Boxing History: April 4, 1970 Bob Foster KO 4 Roger Rouse, Missoula, MT.
Retains World Light Heavyweight Title.
After being decked 4-times in 3-rounds the ringside doctor decides that Rouse can’t come out for round 4.
Afterwards Foster calls out World Heavyweight Champion (Smokin’) Joe Frazier.
Bob Foster (born April 27, 1938) is a native of Albuquerque, New Mexico, USA whom many boxing critics consider to be one of the greatest Light Heavyweight world champions in history. As an amateur he won a silver medal at the 1959 Pan American Games.
In 1957, Foster joined the United States Air Force, where he was not only a member of the Air Force Boxing Team, but also a coach. He coached future heavyweight contenders Billy Daniels and Doug Jones.
Foster had over 100 amateur fights and lost only three. He won the All-Service Championship three times.
In May 1968, Foster knocked out Dick Tiger in four rounds to win the World Light Heavyweight Championship. It was the only knockout loss of Tiger’s career.
Foster challenged Joe Frazier for the World Heavyweight Championship in November 1970 and was knocked out in the second round.
Foster made fourteen successful title defenses, which was a division record at that time. He retired as champion in 1974, but returned a year later.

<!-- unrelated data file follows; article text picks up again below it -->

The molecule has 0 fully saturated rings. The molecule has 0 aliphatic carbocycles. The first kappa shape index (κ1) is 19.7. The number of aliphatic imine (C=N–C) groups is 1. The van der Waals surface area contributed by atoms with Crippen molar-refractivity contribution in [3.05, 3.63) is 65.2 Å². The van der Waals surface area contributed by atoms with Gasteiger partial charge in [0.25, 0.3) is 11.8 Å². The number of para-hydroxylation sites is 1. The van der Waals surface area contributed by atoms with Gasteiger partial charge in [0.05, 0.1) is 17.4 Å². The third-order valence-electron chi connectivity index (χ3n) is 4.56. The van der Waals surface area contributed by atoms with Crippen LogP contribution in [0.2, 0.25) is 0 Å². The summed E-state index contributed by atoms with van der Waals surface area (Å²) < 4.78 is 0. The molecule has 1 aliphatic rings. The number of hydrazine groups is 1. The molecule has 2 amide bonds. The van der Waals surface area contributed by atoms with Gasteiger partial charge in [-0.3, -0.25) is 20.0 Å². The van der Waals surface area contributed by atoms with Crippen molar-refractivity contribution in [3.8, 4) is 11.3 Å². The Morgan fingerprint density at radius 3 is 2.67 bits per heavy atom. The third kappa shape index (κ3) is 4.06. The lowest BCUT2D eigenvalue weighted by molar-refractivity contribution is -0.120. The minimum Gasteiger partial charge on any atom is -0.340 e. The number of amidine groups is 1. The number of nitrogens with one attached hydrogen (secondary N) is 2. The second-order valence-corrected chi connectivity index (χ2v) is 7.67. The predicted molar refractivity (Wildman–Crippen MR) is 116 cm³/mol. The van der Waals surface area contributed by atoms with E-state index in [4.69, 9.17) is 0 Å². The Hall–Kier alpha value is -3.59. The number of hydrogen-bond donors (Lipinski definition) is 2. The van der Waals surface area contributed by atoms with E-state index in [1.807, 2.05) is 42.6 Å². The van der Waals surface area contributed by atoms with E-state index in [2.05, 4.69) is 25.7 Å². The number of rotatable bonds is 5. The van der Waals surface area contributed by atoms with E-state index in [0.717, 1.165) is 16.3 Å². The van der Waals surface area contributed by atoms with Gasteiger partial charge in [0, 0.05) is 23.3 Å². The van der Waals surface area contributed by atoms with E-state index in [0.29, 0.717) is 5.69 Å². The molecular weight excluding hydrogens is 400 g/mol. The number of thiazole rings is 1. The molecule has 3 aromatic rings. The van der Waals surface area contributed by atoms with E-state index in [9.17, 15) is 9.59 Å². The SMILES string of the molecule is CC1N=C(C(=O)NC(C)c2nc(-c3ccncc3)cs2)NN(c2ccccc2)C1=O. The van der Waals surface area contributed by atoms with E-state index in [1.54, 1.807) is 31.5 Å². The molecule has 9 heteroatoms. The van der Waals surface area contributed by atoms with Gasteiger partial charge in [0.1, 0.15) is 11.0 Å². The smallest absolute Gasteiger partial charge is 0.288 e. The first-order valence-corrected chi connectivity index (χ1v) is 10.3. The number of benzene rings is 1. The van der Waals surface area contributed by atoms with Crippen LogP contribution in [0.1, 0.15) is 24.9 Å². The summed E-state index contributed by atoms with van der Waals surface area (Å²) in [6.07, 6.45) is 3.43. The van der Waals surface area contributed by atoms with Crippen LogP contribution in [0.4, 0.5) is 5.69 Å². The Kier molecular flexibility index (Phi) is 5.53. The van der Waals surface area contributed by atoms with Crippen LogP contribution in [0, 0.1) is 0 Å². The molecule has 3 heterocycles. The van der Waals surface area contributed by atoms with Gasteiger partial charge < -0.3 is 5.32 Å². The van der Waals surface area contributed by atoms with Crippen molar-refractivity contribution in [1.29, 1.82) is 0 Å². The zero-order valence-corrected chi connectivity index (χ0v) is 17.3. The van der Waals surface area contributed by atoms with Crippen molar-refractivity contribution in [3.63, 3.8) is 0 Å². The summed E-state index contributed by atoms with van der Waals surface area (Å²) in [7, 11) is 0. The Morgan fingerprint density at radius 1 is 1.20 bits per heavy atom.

Foster was named the 1968 Boxing Writers Association of America Fighter of the Year. He edged out Joe Frazier by a 20-17 vote.
Ranked as the 3rd Greatest Light Heavyweight of All-Time by The Ring in 1994.
Ranked 23rd on The Ring’s 1996 list of The Top 50 Fighters of the Last 50 Years.
Ranked as the 8th Greatest Puncher of All-Time by The Ring in 2003.
Foster was the guest commentator on the June 29, 2007 telecast of ESPN2’s ESPN Friday Night Fights.
Foster had a record of 56 wins, 8 losses and 1 draw, with 46 wins coming by knockout. He was named to Ring Magazine’s list of 100 Greatest Punchers. He was also named to Ring Magazine’s list of the 80 Best Fighters of the Last 80 Years, ranking at #55.